# Question on Mean Value Theorem

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1. Aug 14, 2015

### Titan97

1. The problem statement, all variables and given/known data
Let $#f$ be double differentiable function such that $|f''(x)|\le 1$ for all $x\in [0,1]$. If f(0)=f(1), then,
A)$|f(x)|>1$
B)$|f(x)|<1$
C)$|f'(x)|>1$
D)$|f'(x)|<1$

2. Relevant equations
MVT: $$f'(c)=\frac{f(b)-f(a)}{b-a}$$

3. The attempt at a solution
I first tried using integration.
$$-1\le f''(x) \le 1$$
integrating from 0 to x,
$$-x\le f'(x)-f'(0) \le x$$
Again integrating from 0 to x,
$$-\frac{x^2}{2}\le f(x)-f(0)-f'(0)x \le \frac{x^2}{2}$$
But even though I got an inequality for f(x), I could not remove the constants.
Then I applied Rolle theorem for f(x). Since f(0)=f(1), there exists a point (at least one point) $c$ such that f'(c)=0.
There exists a point $X\in [c,x]$ such that
$$f''(X)=\frac{f(x)-f(c)}{x-c}$$
Here, $x\in [c,1]$, and since 1>x>c, x-c<1. Also, $|f''(x)|\le 1$.
$$f''(X)=\frac{f(x)-f(c)}{x-c}$$
So, $\frac{f(x)-f(c)}{x-c}\le 1$ and $f(x)-f(c)\le {x-c}$. Hence I get the answer D. Is this correct?

2. Aug 14, 2015

### pasmith

Metahints for real analysis:

If you're given a continuous function on a closed bounded interval and told its values at the end points, consider applying the intermediate value theorem.
If you're given a differentiable function on a closed bounded interval and told its values at the end points, consider applying the mean value theorem.

There are two problems here. Firstly I take it you are applying the MVT to $f'$ rather than $f$, so $X$ satisfies $$f''(X) = \frac{f'(x) - f'(c)}{x - c} = \frac{f'(x)}{x - c}.$$

Secondly, writing $X \in [c,x]$ implicitly requires that $c \leq x$. But you have to prove a result for every $x \in [0,1]$, so you have also to deal with the case $x > c$. However that requires no further work, since as long as $x \neq c$ there is an $X$ lying between $x$ and $c$ which satisfies the above equation.

Thus if $x = c$ then $|f'(x)| = 0$, and if $x \neq c$ then $|f'(x)| < \dots$

3. Aug 14, 2015

### RUber

What does that inequality look like when x = 1? That will give you bounds on f'(0).

4. Aug 14, 2015

### RUber

What if you define $f'(x) = f'(0) + \int_0^x f''(t) dt$?
Then using the inequality $\left| \int f dx \right| \leq \int |f| dx$
You can quickly deduce something about f'(x).

Then, since f(0) = f(1), you can say that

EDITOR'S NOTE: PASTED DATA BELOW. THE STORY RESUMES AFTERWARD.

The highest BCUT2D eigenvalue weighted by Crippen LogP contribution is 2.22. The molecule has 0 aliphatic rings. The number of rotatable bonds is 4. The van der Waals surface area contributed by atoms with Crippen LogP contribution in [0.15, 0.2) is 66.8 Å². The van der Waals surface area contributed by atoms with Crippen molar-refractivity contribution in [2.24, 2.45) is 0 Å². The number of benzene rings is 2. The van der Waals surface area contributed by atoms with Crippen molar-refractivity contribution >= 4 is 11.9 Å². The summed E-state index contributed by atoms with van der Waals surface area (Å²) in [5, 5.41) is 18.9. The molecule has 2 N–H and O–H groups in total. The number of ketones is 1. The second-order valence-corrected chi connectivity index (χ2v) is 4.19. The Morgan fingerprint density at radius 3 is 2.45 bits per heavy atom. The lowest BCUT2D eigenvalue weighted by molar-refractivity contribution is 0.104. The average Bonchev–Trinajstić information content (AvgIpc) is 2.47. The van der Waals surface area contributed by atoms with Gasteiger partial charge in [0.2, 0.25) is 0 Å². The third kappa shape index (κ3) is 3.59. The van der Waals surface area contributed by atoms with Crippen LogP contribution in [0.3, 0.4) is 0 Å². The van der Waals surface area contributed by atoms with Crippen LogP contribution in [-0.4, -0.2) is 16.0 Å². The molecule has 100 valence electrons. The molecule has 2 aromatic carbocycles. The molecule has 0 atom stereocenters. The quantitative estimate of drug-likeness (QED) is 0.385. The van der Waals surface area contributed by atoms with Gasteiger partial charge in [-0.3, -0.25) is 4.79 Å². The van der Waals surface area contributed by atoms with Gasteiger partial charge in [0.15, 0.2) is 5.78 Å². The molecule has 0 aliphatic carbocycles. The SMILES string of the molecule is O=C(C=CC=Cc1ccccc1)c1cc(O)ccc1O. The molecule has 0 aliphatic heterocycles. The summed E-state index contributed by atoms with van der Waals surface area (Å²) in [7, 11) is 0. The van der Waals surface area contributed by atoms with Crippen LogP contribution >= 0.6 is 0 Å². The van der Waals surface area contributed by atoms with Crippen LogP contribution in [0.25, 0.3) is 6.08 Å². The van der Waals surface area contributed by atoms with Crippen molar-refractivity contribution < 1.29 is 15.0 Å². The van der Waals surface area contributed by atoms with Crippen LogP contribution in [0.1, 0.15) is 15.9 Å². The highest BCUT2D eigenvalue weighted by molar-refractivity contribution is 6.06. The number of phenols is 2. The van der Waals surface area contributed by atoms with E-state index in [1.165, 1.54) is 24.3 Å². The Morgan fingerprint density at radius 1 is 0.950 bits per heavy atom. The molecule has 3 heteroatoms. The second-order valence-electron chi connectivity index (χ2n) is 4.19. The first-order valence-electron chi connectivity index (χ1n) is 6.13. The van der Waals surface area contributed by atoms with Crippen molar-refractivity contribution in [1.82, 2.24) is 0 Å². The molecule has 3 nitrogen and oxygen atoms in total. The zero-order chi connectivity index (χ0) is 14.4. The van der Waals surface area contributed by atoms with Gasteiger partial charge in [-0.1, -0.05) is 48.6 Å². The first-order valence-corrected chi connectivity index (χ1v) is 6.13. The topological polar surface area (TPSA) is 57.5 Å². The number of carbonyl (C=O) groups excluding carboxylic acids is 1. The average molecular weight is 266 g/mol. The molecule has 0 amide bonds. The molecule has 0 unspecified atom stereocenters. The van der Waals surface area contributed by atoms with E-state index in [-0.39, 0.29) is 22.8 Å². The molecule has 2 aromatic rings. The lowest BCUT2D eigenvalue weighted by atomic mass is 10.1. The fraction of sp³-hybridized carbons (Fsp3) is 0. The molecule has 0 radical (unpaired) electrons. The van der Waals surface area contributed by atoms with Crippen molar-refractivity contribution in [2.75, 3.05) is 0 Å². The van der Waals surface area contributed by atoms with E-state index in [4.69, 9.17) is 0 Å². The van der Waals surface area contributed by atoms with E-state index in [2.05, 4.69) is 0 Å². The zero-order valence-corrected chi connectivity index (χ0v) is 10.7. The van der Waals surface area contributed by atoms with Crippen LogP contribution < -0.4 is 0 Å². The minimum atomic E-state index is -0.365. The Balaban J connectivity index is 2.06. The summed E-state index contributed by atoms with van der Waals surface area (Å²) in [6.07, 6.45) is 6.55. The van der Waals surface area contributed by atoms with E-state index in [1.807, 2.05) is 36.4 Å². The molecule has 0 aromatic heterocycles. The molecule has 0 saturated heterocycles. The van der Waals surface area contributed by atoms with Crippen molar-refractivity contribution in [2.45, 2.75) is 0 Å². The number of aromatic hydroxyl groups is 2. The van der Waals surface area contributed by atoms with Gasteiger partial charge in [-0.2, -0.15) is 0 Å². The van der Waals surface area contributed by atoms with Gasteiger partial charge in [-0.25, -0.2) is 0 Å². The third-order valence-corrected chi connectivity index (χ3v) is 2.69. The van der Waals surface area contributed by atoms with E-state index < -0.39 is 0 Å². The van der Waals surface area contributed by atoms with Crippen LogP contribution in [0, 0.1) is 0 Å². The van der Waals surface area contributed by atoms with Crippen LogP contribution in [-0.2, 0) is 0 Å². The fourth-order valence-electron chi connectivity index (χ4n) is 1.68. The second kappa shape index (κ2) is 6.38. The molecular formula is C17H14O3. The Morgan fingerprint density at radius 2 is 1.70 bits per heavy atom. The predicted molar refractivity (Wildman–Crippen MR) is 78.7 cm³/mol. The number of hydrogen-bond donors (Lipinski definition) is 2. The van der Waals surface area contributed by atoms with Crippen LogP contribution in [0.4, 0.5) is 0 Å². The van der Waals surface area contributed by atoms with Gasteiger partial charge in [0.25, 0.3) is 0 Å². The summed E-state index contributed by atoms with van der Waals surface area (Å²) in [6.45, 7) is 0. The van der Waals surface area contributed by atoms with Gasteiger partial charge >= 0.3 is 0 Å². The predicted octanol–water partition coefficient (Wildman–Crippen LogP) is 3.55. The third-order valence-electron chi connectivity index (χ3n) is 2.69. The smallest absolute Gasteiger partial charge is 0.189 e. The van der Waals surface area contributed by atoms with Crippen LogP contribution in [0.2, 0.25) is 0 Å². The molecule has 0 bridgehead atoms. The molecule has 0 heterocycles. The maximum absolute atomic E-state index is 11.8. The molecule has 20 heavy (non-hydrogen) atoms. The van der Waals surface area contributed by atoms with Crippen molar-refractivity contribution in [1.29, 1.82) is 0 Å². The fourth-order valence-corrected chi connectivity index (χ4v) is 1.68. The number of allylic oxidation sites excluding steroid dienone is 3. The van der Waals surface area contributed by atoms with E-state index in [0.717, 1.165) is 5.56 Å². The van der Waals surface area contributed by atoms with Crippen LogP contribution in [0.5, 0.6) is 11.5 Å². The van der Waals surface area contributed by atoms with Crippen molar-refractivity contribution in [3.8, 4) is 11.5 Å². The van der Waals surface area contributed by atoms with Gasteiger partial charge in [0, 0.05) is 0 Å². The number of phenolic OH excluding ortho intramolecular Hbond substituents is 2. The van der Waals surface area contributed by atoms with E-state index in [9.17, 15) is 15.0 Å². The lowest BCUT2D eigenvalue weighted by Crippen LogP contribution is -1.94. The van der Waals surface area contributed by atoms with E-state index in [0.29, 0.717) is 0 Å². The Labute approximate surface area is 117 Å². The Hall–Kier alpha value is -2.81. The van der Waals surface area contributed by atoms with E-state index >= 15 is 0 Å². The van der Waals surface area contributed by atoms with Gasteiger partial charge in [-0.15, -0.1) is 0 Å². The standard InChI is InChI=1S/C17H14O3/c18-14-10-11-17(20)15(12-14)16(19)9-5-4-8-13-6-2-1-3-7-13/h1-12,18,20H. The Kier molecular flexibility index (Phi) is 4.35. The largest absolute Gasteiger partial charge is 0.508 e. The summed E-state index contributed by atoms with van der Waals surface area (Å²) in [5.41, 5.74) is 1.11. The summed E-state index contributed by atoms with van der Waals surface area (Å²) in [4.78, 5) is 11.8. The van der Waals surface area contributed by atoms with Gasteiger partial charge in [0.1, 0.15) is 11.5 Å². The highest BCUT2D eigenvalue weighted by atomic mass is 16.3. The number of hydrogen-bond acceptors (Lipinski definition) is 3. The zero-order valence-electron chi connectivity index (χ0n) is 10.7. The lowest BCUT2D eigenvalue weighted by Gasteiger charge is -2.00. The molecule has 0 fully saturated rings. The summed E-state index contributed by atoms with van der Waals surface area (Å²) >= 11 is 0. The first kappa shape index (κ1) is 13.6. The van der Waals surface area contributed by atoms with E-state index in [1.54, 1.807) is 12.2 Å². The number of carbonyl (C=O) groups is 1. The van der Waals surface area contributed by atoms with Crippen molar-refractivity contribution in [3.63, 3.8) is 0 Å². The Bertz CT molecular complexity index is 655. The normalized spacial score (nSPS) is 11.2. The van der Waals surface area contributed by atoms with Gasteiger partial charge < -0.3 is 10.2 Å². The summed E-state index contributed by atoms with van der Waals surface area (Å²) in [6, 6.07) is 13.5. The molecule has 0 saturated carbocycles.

$\int_0^c f'(x) dx = -\int_c^0 f'(x) dx$
You can find a maximum for this based on the same inequality.

I doubt you can say anything about |f(x)| since you aren't given anything that might constrain the initial values. f(0) = f(1) = 100 might be an option based on what you provided.

5. Aug 15, 2015

### Titan97

@pasmith , that was a typo. I lost internet connection while trying to edit. @RUber, i found the minimum and maximum vaue f'(0) can take. $$-1/2 \le f'(0) \le 1/2$$

Last edited: Aug 15, 2015
6. Aug 15, 2015

### Titan97

But, from the equation, $-x\le f'(x)-f(0)\le x$ and by substituting the max value of f'(0), $-x+0.5\le f'(x)\le x+0.5$ and at x=1, f'(x)>1. Is that correct?

7. Aug 15, 2015

### Qwertywerty

Titan97 , do you want a proper solution , or would getting the answer alone simply be enough ?

I haven't actually tried the question , but you could consider a function as f(x) = x(x - 1)/4 .

Solving this can easily tell you about f'(x) ; however I don't believe you can comment on f(x) on the basis of what's given in the original question .

I know this isn't a proper solution , but still ... Hope this helps .

8. Aug 15, 2015

### Titan97

I want a proper solution. I know many substitutions that can give the answer to such questions.

9. Aug 15, 2015

### Qwertywerty

Okay , first of - You cannot comment on value of f(x) .

For f'(x) - Let f'(x) = k ( f'(0) + x ) , where k is such that -1 <= k <= 1 .

f'(0) = - 0.5 , and so f'(x) = k ( x - 0.5 ) .
( x - 0.5 ) varies from - 0.5 to 0.5 .
⇒ k ( x - 0.5 ) will belong to some interval lesser than equal ( - 0.5 , 0.5 ) - Depending on the value of k

Hope this helps .

10. Aug 15, 2015

### Titan97

11. Aug 15, 2015

### Infrared

Hint: There is a point $x_0\in (0,1)$ such that $f'(x_0)=0$. If $x$ is another point in $(0,1)$, then you can use the fact that $|x-x_0|<1$ together with the information about $f''$ to estimate $f'(x)$.

12. Aug 15, 2015

### Qwertywerty

F'(0) has a fixed value -

13. Aug 15, 2015

### Qwertywerty

Made a mistake here . I'll get back to you once I correct it .

14. Aug 16, 2015

### RUber

If you use the facts here, knowing that f'(c)=0, consider that f' goes directly from its initial value to zero as quickly as possible given constraints on f". The smallest c possible is zero. From there, assume max departure from zero using the max for f". How far from zero can f' get on the remainder of the unit interval?

15. Aug 16, 2015

### Titan97

I did not understand that properly @RUber .

16. Aug 16, 2015

### Infrared

I'm not sure why my post #11 is being ignored; it really suffices to solve the problem.

17. Aug 16, 2015

### Titan97

Its the same thing i have given in the original post. It does work.